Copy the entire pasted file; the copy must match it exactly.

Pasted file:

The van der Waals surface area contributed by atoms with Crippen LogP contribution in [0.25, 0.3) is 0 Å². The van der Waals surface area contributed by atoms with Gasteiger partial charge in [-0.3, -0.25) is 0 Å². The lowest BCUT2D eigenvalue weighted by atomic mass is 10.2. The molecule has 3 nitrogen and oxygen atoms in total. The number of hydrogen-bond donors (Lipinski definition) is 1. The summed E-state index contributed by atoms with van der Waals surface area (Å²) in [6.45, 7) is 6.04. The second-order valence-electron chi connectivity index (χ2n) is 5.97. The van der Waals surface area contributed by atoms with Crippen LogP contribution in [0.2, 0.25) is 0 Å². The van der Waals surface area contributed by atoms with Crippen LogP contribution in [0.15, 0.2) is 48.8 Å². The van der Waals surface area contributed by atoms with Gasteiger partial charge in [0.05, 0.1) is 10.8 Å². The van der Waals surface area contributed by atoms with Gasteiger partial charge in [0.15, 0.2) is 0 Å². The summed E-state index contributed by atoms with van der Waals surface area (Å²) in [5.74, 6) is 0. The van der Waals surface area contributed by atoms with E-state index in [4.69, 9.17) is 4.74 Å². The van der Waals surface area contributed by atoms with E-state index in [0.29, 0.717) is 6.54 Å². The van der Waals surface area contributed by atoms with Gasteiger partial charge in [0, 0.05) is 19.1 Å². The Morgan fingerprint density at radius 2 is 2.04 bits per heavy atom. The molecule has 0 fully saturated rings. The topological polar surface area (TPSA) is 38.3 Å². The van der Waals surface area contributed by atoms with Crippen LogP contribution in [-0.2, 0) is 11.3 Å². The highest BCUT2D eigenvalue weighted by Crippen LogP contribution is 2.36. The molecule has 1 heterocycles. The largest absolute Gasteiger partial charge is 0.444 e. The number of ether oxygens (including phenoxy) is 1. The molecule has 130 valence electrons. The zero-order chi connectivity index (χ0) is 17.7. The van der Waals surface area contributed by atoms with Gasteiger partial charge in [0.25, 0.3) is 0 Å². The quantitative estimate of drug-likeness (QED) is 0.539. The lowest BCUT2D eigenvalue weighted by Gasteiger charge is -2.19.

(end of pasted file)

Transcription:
The van der Waals surface area contributed by atoms with Crippen LogP contribution in [0.25, 0.3) is 0 Å². The van der Waals surface area contributed by atoms with Gasteiger partial charge in [-0.3, -0.25) is 0 Å². The lowest BCUT2D eigenvalue weighted by atomic mass is 10.2. The molecule has 3 nitrogen and oxygen atoms in total. The number of hydrogen-bond donors (Lipinski definition) is 1. The summed E-state index contributed by atoms with van der Waals surface area (Å²) in [6.45, 7) is 6.04. The second-order valence-electron chi connectivity index (χ2n) is 5.97. The van der Waals surface area contributed by atoms with Crippen LogP contribution in [0.2, 0.25) is 0 Å². The van der Waals surface area contributed by atoms with Crippen LogP contribution in [0.15, 0.2) is 48.8 Å². The van der Waals surface area contributed by atoms with Gasteiger partial charge in [0.05, 0.1) is 10.8 Å². The van der Waals surface area contributed by atoms with Gasteiger partial charge in [0.15, 0.2) is 0 Å². The summed E-state index contributed by atoms with van der Waals surface area (Å²) in [5.74, 6) is 0. The van der Waals surface area contributed by atoms with E-state index in [4.69, 9.17) is 4.74 Å². The van der Waals surface area contributed by atoms with E-state index in [0.29, 0.717) is 6.54 Å². The van der Waals surface area contributed by atoms with Gasteiger partial charge in [0, 0.05) is 19.1 Å². The Morgan fingerprint density at radius 2 is 2.04 bits per heavy atom. The molecule has 0 fully saturated rings. The topological polar surface area (TPSA) is 38.3 Å². The van der Waals surface area contributed by atoms with Crippen LogP contribution in [-0.2, 0) is 11.3 Å². The highest BCUT2D eigenvalue weighted by Crippen LogP contribution is 2.36. The molecule has 1 heterocycles. The largest absolute Gasteiger partial charge is 0.444 e. The number of ether oxygens (including phenoxy) is 1. The molecule has 130 valence electrons. The zero-order chi connectivity index (χ0) is 17.7. The van der Waals surface area contributed by atoms with Gasteiger partial charge in [0.25, 0.3) is 0 Å². The quantitative estimate of drug-likeness (QED) is 0.539. The lowest BCUT2D eigenvalue weighted by Gasteiger charge is -2.19.